Concerns about frack water aired

Date: February 28, 2011


HANOVER TWP. – Audience members asked a lot of questions at Tuesday\’s meeting of the Wyoming Valley Sanitary Authority Board meeting, but few walked away with the answers they sought.

The board has for the past 18 months been studying the feasibility of opening an additional facility to treat flow-back water produced by hydraulic fracturing, the process used by natural gas drillers to unlock gas trapped in shale formations.

About 50 packed the meeting room at the authority to comment on the project, which would be built on sanitary authority property in the Lyndwood section of the township.

They voiced concerns about air and noise pollution, the number of trucks that would visit the facility daily, chemicals, heavy metals and radioactive materials in the flowback water, and contamination of the Susquehanna River in the event of an accident.

Chairman James Hankey said the board is still conducting its study and considering different types of facility and different methods of bringing water there for treatment, and as such did not have the answers to many questions asked.

There are no concrete plans or timeline in place for the project, the board said.

When asked by audience members, Hankey responded he could not say if water treated by the facility would contain hazardous or radioactive chemicals, what would be done with sediment removed from treated water, how many trucks would be needed to bring water to the plant daily and what would happen if there were a chemical spill at the site or if the site were flooded.

The crowd grew most impassioned when Hankey said the board was asked to look into the possibility of building the treatment facility.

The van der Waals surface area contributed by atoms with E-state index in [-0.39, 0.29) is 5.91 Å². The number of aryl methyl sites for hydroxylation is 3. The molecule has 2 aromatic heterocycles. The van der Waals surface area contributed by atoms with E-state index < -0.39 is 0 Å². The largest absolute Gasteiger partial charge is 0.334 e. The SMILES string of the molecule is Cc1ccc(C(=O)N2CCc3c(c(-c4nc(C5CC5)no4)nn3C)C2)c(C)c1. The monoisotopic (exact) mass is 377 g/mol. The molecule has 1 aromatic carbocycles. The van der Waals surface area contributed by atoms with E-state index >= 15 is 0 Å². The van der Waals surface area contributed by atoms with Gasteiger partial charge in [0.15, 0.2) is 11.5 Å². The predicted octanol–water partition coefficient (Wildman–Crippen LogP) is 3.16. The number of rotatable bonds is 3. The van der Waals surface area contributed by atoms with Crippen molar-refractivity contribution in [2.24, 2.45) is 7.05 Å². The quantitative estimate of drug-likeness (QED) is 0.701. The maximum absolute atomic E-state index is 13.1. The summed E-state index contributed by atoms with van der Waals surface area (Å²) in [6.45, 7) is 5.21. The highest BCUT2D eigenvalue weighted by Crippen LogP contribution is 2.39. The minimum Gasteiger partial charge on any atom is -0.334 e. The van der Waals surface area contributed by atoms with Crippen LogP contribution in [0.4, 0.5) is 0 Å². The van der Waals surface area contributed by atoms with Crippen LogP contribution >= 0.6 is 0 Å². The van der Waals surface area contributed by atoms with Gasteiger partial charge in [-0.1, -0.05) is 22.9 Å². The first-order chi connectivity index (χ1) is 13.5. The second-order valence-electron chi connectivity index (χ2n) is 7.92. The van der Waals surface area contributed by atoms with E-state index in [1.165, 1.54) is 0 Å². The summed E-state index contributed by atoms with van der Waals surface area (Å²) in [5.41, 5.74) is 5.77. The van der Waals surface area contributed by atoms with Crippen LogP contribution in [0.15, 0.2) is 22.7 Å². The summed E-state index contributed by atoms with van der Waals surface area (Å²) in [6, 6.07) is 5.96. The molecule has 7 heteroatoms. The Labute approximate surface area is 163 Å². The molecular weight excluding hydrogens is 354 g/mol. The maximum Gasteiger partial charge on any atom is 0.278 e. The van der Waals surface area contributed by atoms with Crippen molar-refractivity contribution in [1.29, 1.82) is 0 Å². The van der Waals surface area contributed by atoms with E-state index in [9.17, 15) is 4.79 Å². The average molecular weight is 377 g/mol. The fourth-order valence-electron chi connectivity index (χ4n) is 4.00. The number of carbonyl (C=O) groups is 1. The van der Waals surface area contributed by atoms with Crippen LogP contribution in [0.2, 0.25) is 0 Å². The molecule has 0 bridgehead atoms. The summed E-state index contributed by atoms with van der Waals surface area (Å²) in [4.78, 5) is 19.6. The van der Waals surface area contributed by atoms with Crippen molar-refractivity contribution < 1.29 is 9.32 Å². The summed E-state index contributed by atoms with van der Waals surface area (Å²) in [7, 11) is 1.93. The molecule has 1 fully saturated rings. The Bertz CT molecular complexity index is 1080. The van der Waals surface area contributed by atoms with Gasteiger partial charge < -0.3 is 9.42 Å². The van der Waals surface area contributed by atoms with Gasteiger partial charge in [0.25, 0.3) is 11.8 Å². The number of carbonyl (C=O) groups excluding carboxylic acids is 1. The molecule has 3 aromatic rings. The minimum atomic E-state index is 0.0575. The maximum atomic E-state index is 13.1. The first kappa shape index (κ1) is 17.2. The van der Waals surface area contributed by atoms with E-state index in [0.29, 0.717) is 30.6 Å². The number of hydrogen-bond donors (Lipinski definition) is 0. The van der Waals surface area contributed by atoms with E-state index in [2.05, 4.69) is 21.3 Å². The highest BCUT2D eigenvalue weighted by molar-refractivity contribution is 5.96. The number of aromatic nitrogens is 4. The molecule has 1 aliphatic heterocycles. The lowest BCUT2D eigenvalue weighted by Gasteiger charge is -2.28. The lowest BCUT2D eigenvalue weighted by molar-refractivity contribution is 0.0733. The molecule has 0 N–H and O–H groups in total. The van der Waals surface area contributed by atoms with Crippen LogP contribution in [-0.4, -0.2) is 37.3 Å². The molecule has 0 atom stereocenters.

When asked by whom, Hankey stated “I\’m not sure,” prompting cries of “ah, come on, you know,” “pathetic,” and the names of natural gas drilling companies.

Township residents also questioned why the sanitary authority wants to build the facility in Hanover rather than in the northern tier, where gas drilling is much more prevalent.

“Can\’t you build a plant closer to where this activity is actually going on?” asked Frank Marra of Hanover Township. “We don\’t get the benefit of the leased property up there, and we want to get the tail end of it?”

Hankey said profits raised by the facility could reduce frequency and severity of sewer fees Wyoming Valley property owners pay.

After the meeting, board members referred questions to John Minora, spokesman for Pennsylvania Northeast Aqua Resources, the authority\’s consultant.

Minora said much of the water produced from Pennsylvania shale gas wells is currently being trucked to Ohio and West Virginia for treatment and disposal.

“We\’re closer,” Minora said. “We\’re reducing truck traffic, we\’re reducing wear and tear on the roads and we\’re reducing pollution.”

Minora added that existing infrastructure at the sanitary authority, including unused tanks that could be used to store treated water and excess heat currently being wasted by the authority, make the site an attractive one.

Minora said the authority is considering three methods of bringing water to the proposed facility: tanker trucks, rail transport, and piping in water from staging areas away from residential areas.

“We want to do it in a way that impacts on the community as minimally as possible,” he said.

Hankey said the authority would consider all scientific information the public submitted.

Members of the audience submitted a draft plan of the recently begun federal Environmental Protection Agency study of hydraulic fracturing\’s effect on water supplies recently, a scientific article about the health risks posed by chemicals used in hydraulic fracturing and the Pennsylvania State Police\’s FracNET enforcement effort, which targets trucks hauling water for gas drillers.

Tom Jiunta of the Gas Drilling Awareness Coalition also submitted a list of more than 40 questions about the project he hopes the authority will answer.

“I think their lack of transparency had the crowd quite perturbed,” Jiunta said of the board after the meeting.

“I think they need to be more forthcoming. … They need to go above and beyond to show that their decisions are science-based, not profit-based. People in Luzerne County demand accountability.”

Copyright: Times Leader


Joe Price
Attorney Joe Price is a seasoned Trial Lawyer serving Northeast, Central and Southeast Pennsylvania for the past forty (40) years. He has handled serious personal injury cases in courts throughout the Federal system including New Jersey and New York. Attorney Price is A.V. Rated by Martindale Hubble. He is Board Certified in Civil Practice by the National Board of Trial Advocacy since 1996.